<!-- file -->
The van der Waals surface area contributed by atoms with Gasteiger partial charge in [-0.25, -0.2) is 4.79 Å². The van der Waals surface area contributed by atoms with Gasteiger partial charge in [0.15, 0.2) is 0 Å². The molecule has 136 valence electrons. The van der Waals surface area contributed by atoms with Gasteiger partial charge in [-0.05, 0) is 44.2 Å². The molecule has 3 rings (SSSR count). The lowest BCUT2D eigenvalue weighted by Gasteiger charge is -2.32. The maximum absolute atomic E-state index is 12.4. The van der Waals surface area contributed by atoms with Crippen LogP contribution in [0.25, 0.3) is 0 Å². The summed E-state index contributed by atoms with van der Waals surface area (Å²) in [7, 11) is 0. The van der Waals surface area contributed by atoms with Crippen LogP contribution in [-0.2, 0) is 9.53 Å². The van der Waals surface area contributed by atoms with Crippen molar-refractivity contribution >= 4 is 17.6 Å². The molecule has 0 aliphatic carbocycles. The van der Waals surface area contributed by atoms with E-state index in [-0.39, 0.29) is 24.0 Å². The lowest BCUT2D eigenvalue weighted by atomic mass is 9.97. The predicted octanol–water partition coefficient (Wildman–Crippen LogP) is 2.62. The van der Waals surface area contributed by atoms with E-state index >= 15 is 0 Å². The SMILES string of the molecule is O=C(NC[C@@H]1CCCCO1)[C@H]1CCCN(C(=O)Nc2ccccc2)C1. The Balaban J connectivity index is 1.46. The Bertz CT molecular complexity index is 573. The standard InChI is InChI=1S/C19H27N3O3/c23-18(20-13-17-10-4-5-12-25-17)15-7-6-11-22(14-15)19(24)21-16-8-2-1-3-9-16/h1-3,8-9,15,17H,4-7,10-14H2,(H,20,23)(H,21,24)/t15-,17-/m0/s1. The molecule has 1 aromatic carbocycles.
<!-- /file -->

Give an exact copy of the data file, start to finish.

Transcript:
The van der Waals surface area contributed by atoms with Gasteiger partial charge in [-0.25, -0.2) is 4.79 Å². The van der Waals surface area contributed by atoms with Gasteiger partial charge in [0.15, 0.2) is 0 Å². The molecule has 136 valence electrons. The van der Waals surface area contributed by atoms with Gasteiger partial charge in [-0.05, 0) is 44.2 Å². The molecule has 3 rings (SSSR count). The lowest BCUT2D eigenvalue weighted by Gasteiger charge is -2.32. The maximum absolute atomic E-state index is 12.4. The van der Waals surface area contributed by atoms with Crippen LogP contribution in [0.25, 0.3) is 0 Å². The summed E-state index contributed by atoms with van der Waals surface area (Å²) in [7, 11) is 0. The van der Waals surface area contributed by atoms with Crippen LogP contribution in [-0.2, 0) is 9.53 Å². The van der Waals surface area contributed by atoms with Crippen molar-refractivity contribution >= 4 is 17.6 Å². The molecule has 0 aliphatic carbocycles. The van der Waals surface area contributed by atoms with E-state index in [-0.39, 0.29) is 24.0 Å². The lowest BCUT2D eigenvalue weighted by atomic mass is 9.97. The predicted octanol–water partition coefficient (Wildman–Crippen LogP) is 2.62. The van der Waals surface area contributed by atoms with E-state index >= 15 is 0 Å². The SMILES string of the molecule is O=C(NC[C@@H]1CCCCO1)[C@H]1CCCN(C(=O)Nc2ccccc2)C1. The Balaban J connectivity index is 1.46. The Bertz CT molecular complexity index is 573. The standard InChI is InChI=1S/C19H27N3O3/c23-18(20-13-17-10-4-5-12-25-17)15-7-6-11-22(14-15)19(24)21-16-8-2-1-3-9-16/h1-3,8-9,15,17H,4-7,10-14H2,(H,20,23)(H,21,24)/t15-,17-/m0/s1. The molecule has 1 aromatic carbocycles.